Metastasizing organized crime, massive tax evasion, unregulated sales of missiles--the people of Russia and the world now have more to fear from the breakdown of the Russian state than from its power. Why liberty itself depends on competent government.
For half a century, the Soviet Union was not only our principal
military adversary. It was also our ideological and moral "other."
Both left and right in America defended their competing visions
of a liberal society in reaction to the Stalinist nightmare. In
this sense, the Cold War profoundly shaped our public philosophy.
Indeed, we might say that the Cold War was our public philosophy.
The demanding contest with Soviet communism guided how we thought
about the core principles underlying our basic institutions. For
liberalism was, or appeared to be, totalitarianism turned inside
As the fog lifts from the September 11 attacks, the FBI and CIA are presumably honing in on the identity and aims of the people behind the plot. An organizational explanation focused on conspiratorial networks will be easier for us to accept than a broader sociological one, since anyone who draws attention to the "root causes" of anti-American hostility in the Islamic world risks sounding like an apologist for the terrorists.
The terrorists who attacked New York and Washington on September 11th were not trying to make a point. They were trying to provoke a foolish reaction. They hoped to lure the United States into the kind of poorly targeted retaliation that would destabilize our allies in the Islamic world and recruit more foot soldiers into the campaign to "free" the holy lands. Our response will be successful only if we avoid the trap they have cruelly laid.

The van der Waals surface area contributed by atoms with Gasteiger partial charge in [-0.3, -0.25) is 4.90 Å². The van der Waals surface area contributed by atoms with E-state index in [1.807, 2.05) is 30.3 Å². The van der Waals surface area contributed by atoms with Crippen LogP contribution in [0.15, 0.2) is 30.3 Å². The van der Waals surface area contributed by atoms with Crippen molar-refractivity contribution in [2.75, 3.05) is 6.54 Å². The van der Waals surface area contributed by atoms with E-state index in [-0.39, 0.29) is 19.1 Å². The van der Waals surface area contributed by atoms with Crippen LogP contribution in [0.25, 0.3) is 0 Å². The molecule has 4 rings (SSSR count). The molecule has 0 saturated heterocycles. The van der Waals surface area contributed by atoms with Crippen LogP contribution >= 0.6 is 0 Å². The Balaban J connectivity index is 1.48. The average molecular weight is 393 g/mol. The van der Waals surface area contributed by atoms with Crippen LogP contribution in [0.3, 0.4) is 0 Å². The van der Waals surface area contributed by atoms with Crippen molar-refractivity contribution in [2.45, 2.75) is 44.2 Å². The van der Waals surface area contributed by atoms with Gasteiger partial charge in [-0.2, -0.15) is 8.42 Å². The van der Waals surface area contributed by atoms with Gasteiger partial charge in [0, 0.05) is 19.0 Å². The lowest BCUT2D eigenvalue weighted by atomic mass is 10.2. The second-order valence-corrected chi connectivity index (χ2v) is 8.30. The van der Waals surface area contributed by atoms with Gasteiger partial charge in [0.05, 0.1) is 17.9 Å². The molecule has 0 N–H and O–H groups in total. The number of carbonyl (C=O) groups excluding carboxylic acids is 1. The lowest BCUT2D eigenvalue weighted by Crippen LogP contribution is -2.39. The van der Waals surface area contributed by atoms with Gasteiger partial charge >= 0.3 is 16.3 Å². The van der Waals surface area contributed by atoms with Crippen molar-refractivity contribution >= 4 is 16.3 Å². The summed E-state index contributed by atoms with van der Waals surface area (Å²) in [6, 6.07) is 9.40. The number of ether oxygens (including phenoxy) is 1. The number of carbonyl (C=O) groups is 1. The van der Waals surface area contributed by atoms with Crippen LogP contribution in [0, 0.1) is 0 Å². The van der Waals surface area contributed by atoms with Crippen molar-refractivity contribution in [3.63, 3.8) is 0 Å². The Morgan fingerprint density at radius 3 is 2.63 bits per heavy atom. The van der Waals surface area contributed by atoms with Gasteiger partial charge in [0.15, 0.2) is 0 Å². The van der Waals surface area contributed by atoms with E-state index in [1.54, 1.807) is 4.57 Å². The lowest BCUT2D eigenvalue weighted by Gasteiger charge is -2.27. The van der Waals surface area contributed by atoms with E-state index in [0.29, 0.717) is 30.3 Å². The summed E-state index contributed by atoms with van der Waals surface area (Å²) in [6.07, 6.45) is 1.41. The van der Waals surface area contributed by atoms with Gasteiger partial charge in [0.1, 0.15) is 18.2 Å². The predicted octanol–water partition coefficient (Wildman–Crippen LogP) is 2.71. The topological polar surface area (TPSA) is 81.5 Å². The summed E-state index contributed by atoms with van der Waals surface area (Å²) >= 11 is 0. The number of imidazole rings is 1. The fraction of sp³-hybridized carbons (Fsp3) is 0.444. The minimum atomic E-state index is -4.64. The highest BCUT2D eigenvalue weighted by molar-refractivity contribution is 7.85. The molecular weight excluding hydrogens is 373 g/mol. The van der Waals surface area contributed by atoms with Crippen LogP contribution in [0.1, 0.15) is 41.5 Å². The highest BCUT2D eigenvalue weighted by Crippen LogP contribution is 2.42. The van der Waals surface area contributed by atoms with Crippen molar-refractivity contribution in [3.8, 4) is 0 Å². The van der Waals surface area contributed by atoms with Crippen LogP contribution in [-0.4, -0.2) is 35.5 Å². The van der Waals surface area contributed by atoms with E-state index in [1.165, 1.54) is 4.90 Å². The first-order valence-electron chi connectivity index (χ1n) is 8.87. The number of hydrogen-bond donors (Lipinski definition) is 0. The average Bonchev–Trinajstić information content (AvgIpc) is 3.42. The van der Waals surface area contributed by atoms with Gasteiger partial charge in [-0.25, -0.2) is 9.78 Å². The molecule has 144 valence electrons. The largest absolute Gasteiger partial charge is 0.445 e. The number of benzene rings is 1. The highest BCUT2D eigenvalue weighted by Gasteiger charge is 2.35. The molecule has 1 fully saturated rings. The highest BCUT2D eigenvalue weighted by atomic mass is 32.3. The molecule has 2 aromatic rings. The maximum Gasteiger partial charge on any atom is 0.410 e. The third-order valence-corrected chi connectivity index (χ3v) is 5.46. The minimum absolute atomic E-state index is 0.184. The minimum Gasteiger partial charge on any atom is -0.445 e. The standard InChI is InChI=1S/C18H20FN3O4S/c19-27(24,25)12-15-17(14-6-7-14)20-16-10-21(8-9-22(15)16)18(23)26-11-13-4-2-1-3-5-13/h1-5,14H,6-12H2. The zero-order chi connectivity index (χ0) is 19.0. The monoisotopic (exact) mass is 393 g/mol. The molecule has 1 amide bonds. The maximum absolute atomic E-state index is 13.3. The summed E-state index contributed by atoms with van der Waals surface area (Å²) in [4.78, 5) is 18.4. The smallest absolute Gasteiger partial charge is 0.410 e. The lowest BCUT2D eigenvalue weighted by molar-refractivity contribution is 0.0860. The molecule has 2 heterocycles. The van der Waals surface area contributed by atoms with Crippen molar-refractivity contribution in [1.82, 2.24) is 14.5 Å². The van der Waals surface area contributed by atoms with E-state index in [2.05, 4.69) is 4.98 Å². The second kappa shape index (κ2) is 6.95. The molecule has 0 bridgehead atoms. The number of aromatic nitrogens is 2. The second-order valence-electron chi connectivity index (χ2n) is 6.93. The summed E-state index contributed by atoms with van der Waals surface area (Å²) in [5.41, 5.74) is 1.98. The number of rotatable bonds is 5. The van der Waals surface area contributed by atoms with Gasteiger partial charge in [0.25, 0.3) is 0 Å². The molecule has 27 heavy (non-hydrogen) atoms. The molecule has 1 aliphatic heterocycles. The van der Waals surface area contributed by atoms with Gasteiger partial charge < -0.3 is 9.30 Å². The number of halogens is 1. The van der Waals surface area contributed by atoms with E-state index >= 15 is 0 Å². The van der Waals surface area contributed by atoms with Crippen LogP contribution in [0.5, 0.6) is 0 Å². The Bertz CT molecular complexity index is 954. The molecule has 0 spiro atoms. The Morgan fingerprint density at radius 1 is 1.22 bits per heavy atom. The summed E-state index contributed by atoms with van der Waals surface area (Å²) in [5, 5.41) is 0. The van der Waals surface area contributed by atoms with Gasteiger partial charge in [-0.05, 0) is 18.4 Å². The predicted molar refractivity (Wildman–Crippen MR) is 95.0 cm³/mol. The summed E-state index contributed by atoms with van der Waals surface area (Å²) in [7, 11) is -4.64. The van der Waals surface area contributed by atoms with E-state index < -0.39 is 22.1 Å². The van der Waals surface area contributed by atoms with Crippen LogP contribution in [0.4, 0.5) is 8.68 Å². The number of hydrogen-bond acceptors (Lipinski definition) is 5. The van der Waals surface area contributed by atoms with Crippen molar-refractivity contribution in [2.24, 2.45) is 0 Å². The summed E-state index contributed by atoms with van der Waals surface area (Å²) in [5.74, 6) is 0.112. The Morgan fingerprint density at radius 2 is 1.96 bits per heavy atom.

Liberalism looms prominent in contemporary debates -- in this journal and elsewhere. But the term, however ubiquitous, remains elusive. By some, it is treated with cruel derision; by others, with breathtaking sanctimoniousness. A few writers, such as Alasdair MacIntyre or Christopher Lasch, finger liberalism as the source of all our miseries; others, such as Milton Friedman, preach that our most painful problems would be solved if we returned to liberalism in a pure and uncorrupted form. Some argue that the United States is a radiant monument to the liberal ideas of its Founders. Others retort that our society has evolved in unexpected ways and that stale eighteenth-century principles have become largely irrelevant to twentieth-century problems. Such postures are exhilarating.